Several guns were found, according to the Bureau of Criminal Apprehension, but the agency was searching for additional weapons that may be related to Decker's death. Brian Moen, who lives about a block from the bar, said officers who came to his door told him they were looking for a sawed-off shotgun.
Cold Spring Police Chief Phil Jones said Decker was the "department jokester" on a force with only eight full-time officers. Decker served as the department's instructor on firearms and use of force. Jones said he never had problems with Decker, noting he'd received repeated letters of commendation and appreciation.
Decker leaves behind a wife and four children from a previous marriage — two daughters ages 8 and 7, and two sons ages 6 and 5.
His younger brother, Joe Decker, told The Associated Press that his brother loved to travel and be outdoors. He said his brother was shy and reserved as a youngster but became outgoing and gregarious as an adult.
"He was one of those people who'd be the life of the party," Joe Decker said.
Police attention had been drawn before to Larson, a machine tool student at St. Cloud Technical and Community College, though mostly for traffic-related offenses but once in an abuse case.
In 2009, he reached a plea agreement to settle a misdemeanor disorderly conduct charge for engaging in behavior that could "arouse alarm, anger, or resentment in others." As part of the plea deal, he served a day in jail and agreed to undergo domestic abuse counseling. A no-contact order was issued. Court files indicated he violated his probation in 2010.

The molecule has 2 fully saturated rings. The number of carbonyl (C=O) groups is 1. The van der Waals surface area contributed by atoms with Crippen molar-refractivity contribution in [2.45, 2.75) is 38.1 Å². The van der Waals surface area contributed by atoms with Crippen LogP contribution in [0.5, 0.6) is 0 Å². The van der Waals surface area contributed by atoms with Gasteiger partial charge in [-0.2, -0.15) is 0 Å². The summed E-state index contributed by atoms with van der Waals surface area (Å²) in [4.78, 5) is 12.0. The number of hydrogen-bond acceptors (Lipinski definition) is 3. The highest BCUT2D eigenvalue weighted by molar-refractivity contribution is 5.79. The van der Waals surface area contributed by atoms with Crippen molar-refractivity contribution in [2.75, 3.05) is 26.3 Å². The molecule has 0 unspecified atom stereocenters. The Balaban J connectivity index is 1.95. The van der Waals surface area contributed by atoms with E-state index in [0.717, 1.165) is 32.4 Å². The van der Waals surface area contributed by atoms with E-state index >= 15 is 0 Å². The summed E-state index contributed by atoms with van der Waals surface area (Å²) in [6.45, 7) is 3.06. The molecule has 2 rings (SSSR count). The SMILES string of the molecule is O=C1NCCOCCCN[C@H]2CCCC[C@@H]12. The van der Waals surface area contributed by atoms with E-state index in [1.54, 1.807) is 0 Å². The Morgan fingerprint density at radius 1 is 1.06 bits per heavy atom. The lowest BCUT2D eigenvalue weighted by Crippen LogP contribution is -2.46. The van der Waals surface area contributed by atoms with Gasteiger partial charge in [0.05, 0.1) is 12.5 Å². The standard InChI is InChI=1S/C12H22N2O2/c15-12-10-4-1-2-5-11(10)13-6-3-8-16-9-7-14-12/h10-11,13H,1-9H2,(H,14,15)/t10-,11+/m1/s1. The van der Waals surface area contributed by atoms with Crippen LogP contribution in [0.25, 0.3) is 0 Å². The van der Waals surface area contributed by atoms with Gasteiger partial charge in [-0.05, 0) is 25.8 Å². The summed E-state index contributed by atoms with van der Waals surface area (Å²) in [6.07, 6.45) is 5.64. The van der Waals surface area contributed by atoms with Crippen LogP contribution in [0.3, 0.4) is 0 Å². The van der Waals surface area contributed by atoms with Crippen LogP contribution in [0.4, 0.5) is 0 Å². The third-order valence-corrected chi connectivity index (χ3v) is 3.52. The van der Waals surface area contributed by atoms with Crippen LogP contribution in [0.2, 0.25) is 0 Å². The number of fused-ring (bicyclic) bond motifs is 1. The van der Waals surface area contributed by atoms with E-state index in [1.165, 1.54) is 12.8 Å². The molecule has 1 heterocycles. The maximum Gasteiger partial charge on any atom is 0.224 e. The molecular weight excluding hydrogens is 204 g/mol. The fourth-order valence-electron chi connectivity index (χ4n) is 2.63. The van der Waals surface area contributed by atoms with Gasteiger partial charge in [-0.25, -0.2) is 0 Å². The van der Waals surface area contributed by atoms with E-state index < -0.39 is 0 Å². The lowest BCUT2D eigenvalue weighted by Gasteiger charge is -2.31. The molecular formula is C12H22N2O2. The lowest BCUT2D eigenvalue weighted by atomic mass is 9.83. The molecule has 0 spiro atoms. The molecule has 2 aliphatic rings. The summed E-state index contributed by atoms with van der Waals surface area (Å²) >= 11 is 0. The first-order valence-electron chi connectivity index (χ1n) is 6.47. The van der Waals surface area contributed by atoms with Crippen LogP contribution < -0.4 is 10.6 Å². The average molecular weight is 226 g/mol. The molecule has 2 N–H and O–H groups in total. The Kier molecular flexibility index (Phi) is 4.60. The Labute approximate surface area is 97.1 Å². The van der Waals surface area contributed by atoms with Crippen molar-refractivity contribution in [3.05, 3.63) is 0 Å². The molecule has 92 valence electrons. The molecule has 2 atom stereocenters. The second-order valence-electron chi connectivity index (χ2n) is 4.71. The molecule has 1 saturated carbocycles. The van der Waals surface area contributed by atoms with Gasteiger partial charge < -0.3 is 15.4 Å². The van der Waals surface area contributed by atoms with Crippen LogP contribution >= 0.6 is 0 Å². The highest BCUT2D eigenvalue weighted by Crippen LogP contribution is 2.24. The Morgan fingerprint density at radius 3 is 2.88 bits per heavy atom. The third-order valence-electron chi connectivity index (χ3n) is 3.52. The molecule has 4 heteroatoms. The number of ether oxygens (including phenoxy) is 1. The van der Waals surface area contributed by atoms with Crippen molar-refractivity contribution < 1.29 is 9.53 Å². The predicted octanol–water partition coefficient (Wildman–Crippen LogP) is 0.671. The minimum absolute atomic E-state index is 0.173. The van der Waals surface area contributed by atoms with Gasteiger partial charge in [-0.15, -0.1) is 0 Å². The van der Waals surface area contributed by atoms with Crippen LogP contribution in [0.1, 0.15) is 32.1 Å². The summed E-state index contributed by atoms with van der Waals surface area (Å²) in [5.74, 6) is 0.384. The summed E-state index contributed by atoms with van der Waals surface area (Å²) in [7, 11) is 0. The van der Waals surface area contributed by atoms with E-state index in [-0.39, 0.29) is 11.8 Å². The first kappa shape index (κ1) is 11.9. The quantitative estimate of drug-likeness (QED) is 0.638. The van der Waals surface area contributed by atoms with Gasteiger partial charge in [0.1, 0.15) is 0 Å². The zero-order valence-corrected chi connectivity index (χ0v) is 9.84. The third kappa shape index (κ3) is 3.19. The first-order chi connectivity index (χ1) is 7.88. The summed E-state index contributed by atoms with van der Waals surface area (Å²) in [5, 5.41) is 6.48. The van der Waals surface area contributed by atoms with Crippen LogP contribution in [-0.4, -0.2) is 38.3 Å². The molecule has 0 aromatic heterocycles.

"He's a normal person," Jeff Scoles Jr., a friend of Larson's, told the AP late Friday. "He's not a monster."
Scoles said Larson lived in an apartment above his bar and has filled in as a bartender at another bar he owns. Scoles added that Larson was doing his homework at one of the bars Thursday and was in a "good mood" when he left that afternoon.
He added that Larson took a concealed-carry class in January and that Larson owned guns, but "was cautious with them."
Condolences for Decker came from fellow police officers in other Minnesota departments and from elected officials, including Gov. Mark Dayton.
"On behalf of the people of Minnesota, I extend my deepest sympathies to his family and to the Cold Springs Police Department for their tragic loss of an outstanding officer, father and friend," the governor said.
Associated Press writers Brian Bakst in St. Paul, Minn., Dinesh Ramde in Milwaukee and Jeff Baenen in Minneapolis contributed to this report.